The square of light traces its trajectory across the floor, inch by inch, minute by minute, moving slowly from right to left. I fade away from it, back into the shadow. Where I’ve always been.
I first learned about light and shadow in university when I had to take an arts option. I searched the catalogue, found one entitled “Painters of the Baroque Era.” It sounded interesting, esoteric, so I enrolled.
I was bored stiff until the day the professor put up the painting The Calling of St. Matthew by an artist called Caravaggio. The professor droned on about something called chiaroscuro – the strong contrast between light that highlights some parts of the painting and leaves the rest in shadow and darkness. He called our attention to a beam coming from a window, something like what I see now, that highlighted some of the characters and left others in the shadows.
Everyone’s eyes followed the light. Mine did not. Mine searched the shadows. What was hidden there? What mysteries? What evil? Or good?
I sought out more photos of Caravaggio’s paintings, to the point I forgot all about the course and failed it. In fact, I failed my entire year.
By then, I on a different course – to see every one of his paintings in the flesh, so to speak. I travelled to Europe, beginning in Rome – there were so many there – and then Florence where I saw the one that affected me most deeply, Nativity with St. Francis and St. Lawrence. It was almost completely shadow.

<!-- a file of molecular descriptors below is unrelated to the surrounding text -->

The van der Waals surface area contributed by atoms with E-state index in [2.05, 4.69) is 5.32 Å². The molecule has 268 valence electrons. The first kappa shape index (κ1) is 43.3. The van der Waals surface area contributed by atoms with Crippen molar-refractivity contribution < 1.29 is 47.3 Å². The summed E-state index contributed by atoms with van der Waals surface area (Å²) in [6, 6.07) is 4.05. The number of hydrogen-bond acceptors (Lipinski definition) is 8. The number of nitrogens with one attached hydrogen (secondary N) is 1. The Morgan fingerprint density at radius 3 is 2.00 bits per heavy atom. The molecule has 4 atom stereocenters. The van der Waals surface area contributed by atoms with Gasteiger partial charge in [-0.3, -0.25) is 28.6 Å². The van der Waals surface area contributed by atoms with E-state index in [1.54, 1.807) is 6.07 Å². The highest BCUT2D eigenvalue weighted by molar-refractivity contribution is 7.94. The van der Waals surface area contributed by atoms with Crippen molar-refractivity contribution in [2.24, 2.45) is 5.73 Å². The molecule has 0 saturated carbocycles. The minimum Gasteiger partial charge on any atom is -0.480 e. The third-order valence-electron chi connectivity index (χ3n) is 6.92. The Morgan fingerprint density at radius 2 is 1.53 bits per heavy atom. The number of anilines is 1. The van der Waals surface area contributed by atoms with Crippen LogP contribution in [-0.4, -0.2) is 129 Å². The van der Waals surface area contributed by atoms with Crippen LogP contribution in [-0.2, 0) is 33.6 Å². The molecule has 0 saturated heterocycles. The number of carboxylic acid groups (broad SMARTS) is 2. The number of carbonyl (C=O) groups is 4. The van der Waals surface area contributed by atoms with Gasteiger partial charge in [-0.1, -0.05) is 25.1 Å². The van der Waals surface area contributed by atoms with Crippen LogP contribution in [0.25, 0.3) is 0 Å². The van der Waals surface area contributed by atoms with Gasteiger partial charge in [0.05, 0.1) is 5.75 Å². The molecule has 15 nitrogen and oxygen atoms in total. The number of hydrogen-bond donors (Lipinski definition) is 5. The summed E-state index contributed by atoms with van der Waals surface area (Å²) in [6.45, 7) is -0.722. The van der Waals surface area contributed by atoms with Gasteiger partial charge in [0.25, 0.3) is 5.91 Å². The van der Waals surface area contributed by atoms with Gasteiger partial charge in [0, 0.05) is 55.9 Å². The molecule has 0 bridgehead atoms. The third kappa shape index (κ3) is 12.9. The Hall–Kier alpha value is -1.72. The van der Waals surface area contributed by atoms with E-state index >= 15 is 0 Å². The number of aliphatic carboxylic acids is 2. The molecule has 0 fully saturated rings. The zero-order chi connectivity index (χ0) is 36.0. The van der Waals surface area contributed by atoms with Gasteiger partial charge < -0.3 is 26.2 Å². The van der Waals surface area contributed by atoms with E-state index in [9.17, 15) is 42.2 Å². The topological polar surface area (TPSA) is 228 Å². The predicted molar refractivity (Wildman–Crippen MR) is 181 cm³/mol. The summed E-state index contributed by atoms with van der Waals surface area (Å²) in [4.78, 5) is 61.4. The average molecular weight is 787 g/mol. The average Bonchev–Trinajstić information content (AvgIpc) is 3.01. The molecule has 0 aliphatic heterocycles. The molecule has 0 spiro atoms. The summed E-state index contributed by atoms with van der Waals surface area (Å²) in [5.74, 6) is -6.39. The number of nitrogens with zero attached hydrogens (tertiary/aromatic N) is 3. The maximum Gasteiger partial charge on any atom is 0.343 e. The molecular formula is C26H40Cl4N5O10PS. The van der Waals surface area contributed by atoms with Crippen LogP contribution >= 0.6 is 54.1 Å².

Then and there, I determined to own a Caravaggio by hook or by crook. But how? They were big. That one was almost 11′ x 6′. I couldn’t wrap it up in my coat and carry it under my arm out the back door like Vincenzo Peruggia had done when he stole the Mona Lisa from the Louvre.
I decided the only way was to become like one of Caravaggio’s shadows – there but unnoticed, invisible to all who were entranced by light rather than shadow.
I succeeded, after a fashion. I won’t tell you how or when or which painting or which art gallery. It would be too embarrassing for all concerned – the art gallery because I succeeded, and me because I got caught. They got me but not the painting. And, no, the painting still hasn’t been recovered. It’s in a secret place, waiting for me when I return.
I hear footsteps coming down the hall. The key rattles in the lock and the door swings open. The jailer motions me out with a sideways jerk of his head. I stand. The leg shackles rattle as I walk toward the door.
I walk into the light.
Author’s Note: The painting, Nativity with St. Francis and St. Lawrence, was stolen in 1969 from the Oratorio of St. Lawrence in Palermo and has never been recovered. There are many stories about who stole it and what happened to it. A replica was commissioned in 2015 and now hangs above the altar where the original hung.
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